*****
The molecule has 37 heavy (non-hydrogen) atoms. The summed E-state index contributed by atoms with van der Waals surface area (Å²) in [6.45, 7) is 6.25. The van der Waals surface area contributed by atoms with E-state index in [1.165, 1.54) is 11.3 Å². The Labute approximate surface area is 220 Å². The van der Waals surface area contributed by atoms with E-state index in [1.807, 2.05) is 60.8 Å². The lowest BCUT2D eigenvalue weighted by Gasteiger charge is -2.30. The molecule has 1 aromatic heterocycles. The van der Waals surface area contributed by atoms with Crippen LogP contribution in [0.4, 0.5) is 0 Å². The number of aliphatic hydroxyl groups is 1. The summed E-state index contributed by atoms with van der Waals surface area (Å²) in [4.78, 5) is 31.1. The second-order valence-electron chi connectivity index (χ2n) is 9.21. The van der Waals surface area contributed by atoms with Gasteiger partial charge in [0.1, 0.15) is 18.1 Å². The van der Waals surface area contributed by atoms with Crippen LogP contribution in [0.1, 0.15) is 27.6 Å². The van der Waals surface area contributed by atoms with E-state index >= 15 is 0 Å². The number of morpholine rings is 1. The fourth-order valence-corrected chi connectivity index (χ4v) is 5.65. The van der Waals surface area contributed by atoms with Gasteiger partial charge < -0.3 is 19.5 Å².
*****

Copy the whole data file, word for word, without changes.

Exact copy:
The molecule has 37 heavy (non-hydrogen) atoms. The summed E-state index contributed by atoms with van der Waals surface area (Å²) in [6.45, 7) is 6.25. The van der Waals surface area contributed by atoms with E-state index in [1.165, 1.54) is 11.3 Å². The Labute approximate surface area is 220 Å². The van der Waals surface area contributed by atoms with E-state index in [1.807, 2.05) is 60.8 Å². The lowest BCUT2D eigenvalue weighted by Gasteiger charge is -2.30. The molecule has 1 aromatic heterocycles. The van der Waals surface area contributed by atoms with Crippen LogP contribution in [0.4, 0.5) is 0 Å². The number of aliphatic hydroxyl groups is 1. The summed E-state index contributed by atoms with van der Waals surface area (Å²) in [4.78, 5) is 31.1. The second-order valence-electron chi connectivity index (χ2n) is 9.21. The van der Waals surface area contributed by atoms with Gasteiger partial charge in [0.1, 0.15) is 18.1 Å². The van der Waals surface area contributed by atoms with Crippen LogP contribution in [0.1, 0.15) is 27.6 Å². The van der Waals surface area contributed by atoms with E-state index >= 15 is 0 Å². The number of morpholine rings is 1. The fourth-order valence-corrected chi connectivity index (χ4v) is 5.65. The van der Waals surface area contributed by atoms with Gasteiger partial charge < -0.3 is 19.5 Å².